"Stingy says according to the new Verschleppen policy, there's not much he can do," said Vicky. "We can return the unsold books, of course, but we have to pay the freight."

"What?" exclaimed Sandy. "It's THEIR mistake and we have to pay the postage? That's ridiculous. How many extra boxes do you think we have?"

"Well, Stingy thinks somebody sneezed into her cellular phone just when the 'Schlep Satellite flew by, sending the facsimile neural bonafides into the laser-fork techno-tubular peptides and wham, we got the WHOLE printing - something like 8,000 copies instead of 200."

"What? Eight thousand? We can't sell 8000 books! We can't sell 800 books! I don't even know if we can sell 80 books! We've got to get them out of here! Nobody can fit in the store! What about Justin Thyme? Is he on his way?"

"I guess so. Rosa answered the phone when the author escort called who met his plane - you know, Goldie? She apparently was a bit hysterical for some reason. She told Rosa, and here, I wrote it down: 'We took Prim's gun away, and Justin should be conscious when the ambulance arrives.' " Prim Reaper was the manager of the You've Got Piles! chain store that had located in Posterior just a block from Francisco's, nearly putting Sandy's store out of business.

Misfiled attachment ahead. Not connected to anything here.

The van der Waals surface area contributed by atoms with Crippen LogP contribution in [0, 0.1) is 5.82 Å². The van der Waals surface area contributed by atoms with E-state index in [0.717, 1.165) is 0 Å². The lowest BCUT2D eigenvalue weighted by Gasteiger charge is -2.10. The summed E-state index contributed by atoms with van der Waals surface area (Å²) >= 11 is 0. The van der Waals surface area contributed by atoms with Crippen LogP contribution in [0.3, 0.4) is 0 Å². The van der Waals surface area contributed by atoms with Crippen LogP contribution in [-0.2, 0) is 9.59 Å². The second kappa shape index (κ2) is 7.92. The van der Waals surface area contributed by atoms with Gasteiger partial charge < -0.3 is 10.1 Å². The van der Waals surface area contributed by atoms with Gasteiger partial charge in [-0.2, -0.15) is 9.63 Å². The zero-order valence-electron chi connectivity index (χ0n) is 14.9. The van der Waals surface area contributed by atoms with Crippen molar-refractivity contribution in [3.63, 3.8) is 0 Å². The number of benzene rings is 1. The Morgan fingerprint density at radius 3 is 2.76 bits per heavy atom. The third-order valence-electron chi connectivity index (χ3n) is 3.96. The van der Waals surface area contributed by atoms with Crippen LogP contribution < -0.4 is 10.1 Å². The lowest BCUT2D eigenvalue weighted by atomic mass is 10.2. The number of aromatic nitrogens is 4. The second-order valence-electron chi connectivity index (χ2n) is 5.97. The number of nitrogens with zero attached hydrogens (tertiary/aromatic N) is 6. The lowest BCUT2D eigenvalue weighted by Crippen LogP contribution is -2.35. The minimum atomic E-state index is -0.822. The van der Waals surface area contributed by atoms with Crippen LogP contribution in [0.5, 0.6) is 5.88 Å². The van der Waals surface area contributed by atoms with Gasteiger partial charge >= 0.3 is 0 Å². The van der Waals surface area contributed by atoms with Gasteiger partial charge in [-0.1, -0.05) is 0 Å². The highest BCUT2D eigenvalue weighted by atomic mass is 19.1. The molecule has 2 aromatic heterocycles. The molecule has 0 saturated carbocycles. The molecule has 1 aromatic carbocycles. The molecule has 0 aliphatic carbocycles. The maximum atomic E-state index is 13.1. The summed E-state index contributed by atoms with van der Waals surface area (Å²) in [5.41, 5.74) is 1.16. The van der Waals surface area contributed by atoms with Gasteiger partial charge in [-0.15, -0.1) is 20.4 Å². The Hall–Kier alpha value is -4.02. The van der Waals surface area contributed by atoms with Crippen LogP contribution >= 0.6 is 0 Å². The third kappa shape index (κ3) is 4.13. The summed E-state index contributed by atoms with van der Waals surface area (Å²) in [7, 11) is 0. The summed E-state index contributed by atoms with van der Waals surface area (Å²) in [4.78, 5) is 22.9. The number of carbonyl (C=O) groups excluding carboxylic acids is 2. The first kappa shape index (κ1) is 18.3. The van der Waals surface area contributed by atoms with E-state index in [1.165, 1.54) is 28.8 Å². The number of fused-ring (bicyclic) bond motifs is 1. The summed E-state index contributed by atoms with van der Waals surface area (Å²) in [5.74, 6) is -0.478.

"Gun? Ambulance? My god!" Sandy said. "What is that awful Prim Reaper doing at the airport with a gun! She should be filling up the window of You've Got Piles! with Thyme's book pretty soo . . . " he stared at Vicky as the thought dribbled out.

"Yes, she should, shouldn't she?" Vicky said with a broad smile. "But how can she if WE have all the books? Take a look at their window," she added, gesturing at the You've Got Piles! store across the square. "The best they can do is display those awful Classed-Up Classics the chain thinks are so spiffy."

"Oh, my god, those idiots," Sandy murmured, peering past his own window's display of Justin Thyme's books to read the titles in Prim's front window. "Look at that - they're trying to 'update' Porcina Hamingway with - what is it called? - good heavens, 'For Whom the Microwave Tolls.' Now that is just insulting."

"No more than turning Hamingway's best novel into a travel book," said Vicky. "I can't believe anybody's going to fall for 'The Sun Also Rises (Except in Certain Parts of Norway),' though who knows what customers want in the books they read these days?"

"It's not what they want that counts," Sandy said vehemently. "It's what we can recommend that they will love. It's what will raise the whole field of American letters by another notch. It's what Justin Thyme has brought to to the literary table. It's what I feel we owe posterity. It's what - "